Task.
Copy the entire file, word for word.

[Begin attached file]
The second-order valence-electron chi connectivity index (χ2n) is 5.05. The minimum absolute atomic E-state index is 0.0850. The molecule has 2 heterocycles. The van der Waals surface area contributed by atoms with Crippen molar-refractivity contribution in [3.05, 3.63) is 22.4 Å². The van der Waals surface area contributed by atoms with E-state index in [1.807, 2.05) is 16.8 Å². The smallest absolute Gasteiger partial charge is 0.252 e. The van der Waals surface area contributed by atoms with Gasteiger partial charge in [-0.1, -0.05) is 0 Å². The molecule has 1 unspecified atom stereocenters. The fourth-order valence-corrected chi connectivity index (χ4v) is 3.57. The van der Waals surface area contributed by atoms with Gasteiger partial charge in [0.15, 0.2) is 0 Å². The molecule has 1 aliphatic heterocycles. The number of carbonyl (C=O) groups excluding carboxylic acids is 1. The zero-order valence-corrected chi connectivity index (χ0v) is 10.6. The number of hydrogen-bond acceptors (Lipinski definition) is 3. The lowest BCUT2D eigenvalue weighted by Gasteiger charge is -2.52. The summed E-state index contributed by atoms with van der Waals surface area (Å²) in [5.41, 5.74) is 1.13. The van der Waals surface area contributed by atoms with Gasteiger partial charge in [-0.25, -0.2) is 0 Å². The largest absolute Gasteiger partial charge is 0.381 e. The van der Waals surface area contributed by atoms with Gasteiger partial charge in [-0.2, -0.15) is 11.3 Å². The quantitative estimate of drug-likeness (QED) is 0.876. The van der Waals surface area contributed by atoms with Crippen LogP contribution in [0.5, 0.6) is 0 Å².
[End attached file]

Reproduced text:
The second-order valence-electron chi connectivity index (χ2n) is 5.05. The minimum absolute atomic E-state index is 0.0850. The molecule has 2 heterocycles. The van der Waals surface area contributed by atoms with Crippen molar-refractivity contribution in [3.05, 3.63) is 22.4 Å². The van der Waals surface area contributed by atoms with E-state index in [1.807, 2.05) is 16.8 Å². The smallest absolute Gasteiger partial charge is 0.252 e. The van der Waals surface area contributed by atoms with Gasteiger partial charge in [-0.1, -0.05) is 0 Å². The molecule has 1 unspecified atom stereocenters. The fourth-order valence-corrected chi connectivity index (χ4v) is 3.57. The van der Waals surface area contributed by atoms with Gasteiger partial charge in [0.15, 0.2) is 0 Å². The molecule has 1 aliphatic heterocycles. The number of carbonyl (C=O) groups excluding carboxylic acids is 1. The zero-order valence-corrected chi connectivity index (χ0v) is 10.6. The number of hydrogen-bond acceptors (Lipinski definition) is 3. The lowest BCUT2D eigenvalue weighted by Gasteiger charge is -2.52. The summed E-state index contributed by atoms with van der Waals surface area (Å²) in [5.41, 5.74) is 1.13. The van der Waals surface area contributed by atoms with Gasteiger partial charge in [-0.25, -0.2) is 0 Å². The largest absolute Gasteiger partial charge is 0.381 e. The van der Waals surface area contributed by atoms with Gasteiger partial charge in [-0.2, -0.15) is 11.3 Å². The quantitative estimate of drug-likeness (QED) is 0.876. The van der Waals surface area contributed by atoms with Crippen LogP contribution in [0.5, 0.6) is 0 Å².